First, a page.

You will not get a major nutrient benefit from mushroom compost.

Will Mushroom Compost Burn Plants?

See the “high salt level” above so if it’s not leached out and you pile it around a salt-intolerant plant, you *may* see some burning.

That’s a lot of “ifs” I understand, so if you purchase some, let me suggest you turn the hose on it to soak it and drive any salts out the bottom. I also note this will reduce the N (nitrogen) level of the compost significantly.

Chemical Residues

Mushroom farmers have major problems with flies and fungus gnats in their growing facilities and are licensed to spray regularly with such products as methoprene, cyromazine and diflubenzuron, Dimlin and Diazanon.
There are also fungal infections that can wipe out a mushroom crop and require control by such chemicals as benomyl, thiabendazole, and chlorothalonil.

Naturally, if treated with any chemicals or having used any kind of artificial nutrient to create a composting action, mushroom compost will not qualify for use on certified organic farms.

Some of these chemicals are what is termed “persistent” in that they do not break down quickly or under microbial action.

Leaf Compost Versus Mushroom Compost

Finished compost from any source has “roughly” the same nutrient content. There are differences to be sure but for the most part, I use compost as organic matter to feed soil microbes. In other words, organic matter feeds soil microbes which in turn make nutrients available to plants.

The major difference between the leaf compost you make yourself and mushroom compost is going to be in the chemical residues.


Every time I see this stuff for sale, it is sold at very high prices (often for fund raising ventures). Compared to the cost of a bale of peat moss or a bale of straw, spent mushroom compost is extremely expensive. This compost is not cost effective .

As with many things, readers have written to say mushroom compost is not expensive in their neighborhood. It’s a big world out there and I simply suggest you compare the cubic foot cost versus other organic matter.

I regularly get letters

I routinely get letters from mushroom producers saying “yes but”

  • Yes but – I know gardeners who use my compost and get great results
  • Yes but – I don’t use chemicals (or not many)
  • Yes but – you need to update your understanding of modern mushroom growing.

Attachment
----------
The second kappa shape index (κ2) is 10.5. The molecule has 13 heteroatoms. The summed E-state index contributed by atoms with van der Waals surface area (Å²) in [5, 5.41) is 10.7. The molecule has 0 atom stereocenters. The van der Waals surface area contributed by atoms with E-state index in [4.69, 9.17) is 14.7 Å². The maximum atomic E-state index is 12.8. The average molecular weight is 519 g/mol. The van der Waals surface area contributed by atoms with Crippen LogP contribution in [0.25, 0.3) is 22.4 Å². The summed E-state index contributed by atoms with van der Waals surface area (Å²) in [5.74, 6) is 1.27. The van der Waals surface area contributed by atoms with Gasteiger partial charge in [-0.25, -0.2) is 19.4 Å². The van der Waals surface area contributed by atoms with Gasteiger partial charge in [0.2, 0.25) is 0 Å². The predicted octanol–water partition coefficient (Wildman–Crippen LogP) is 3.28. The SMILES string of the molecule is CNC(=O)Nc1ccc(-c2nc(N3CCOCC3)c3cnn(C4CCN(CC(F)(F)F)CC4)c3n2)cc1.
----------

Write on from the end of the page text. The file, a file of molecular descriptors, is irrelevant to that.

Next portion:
But not one of them can disagree with the chemical registrations and the fact that they are used in the majority of commercially produced mushrooms.

So yes, if you want to garden expensively and don’t care about possible chemicals in your garden – you can use mushroom compost.

Apply a lot of it and you’ll probably get a good looking but expensive crop of plants. The vegetables won’t be organic but as long as you don’t eat the flowers, they’ll look good.

Let me simply say this – if a mushroom producer is certified organic and is selling mushroom compost as certified organic – then I’d consider using it in specific situations if I required compost.

Without that certification, then my original message is the same. I assume it has chemicals, fungicides that will disrupt my soil ecology, and could be expensive organic matter when compared to other organic sources. As for the fertilizer value of this product, it isn’t close to other organic products in cost-value.

So nope, don’t recommend it. I write about the things I use and you can get those updates here.

What Do I Use Instead

I use compost made from our kitchen garden or garden wastes or composted manure from nearby farms. But most of you don’t live near farms so you’ll either have to make your own or use composted manure from local retailers.

For organic matter, I’m using old hay or purchased bales of straw as mulch in the vegetable garden. The ornamental gardens have wood chips we pick up at our municipal recycling area.

You can also create your own compost.

Compost Can Be Considered A Slow Release Fertilizer

The nutrient availability in compost is not going to be available quickly. As it breaks down over several years, it slowly releases its nutrients to the plants. If you need a fast acting fertilizer, let me suggest fish emulsion.

Here’s my ebook answering all the common questions and solving compost making problems.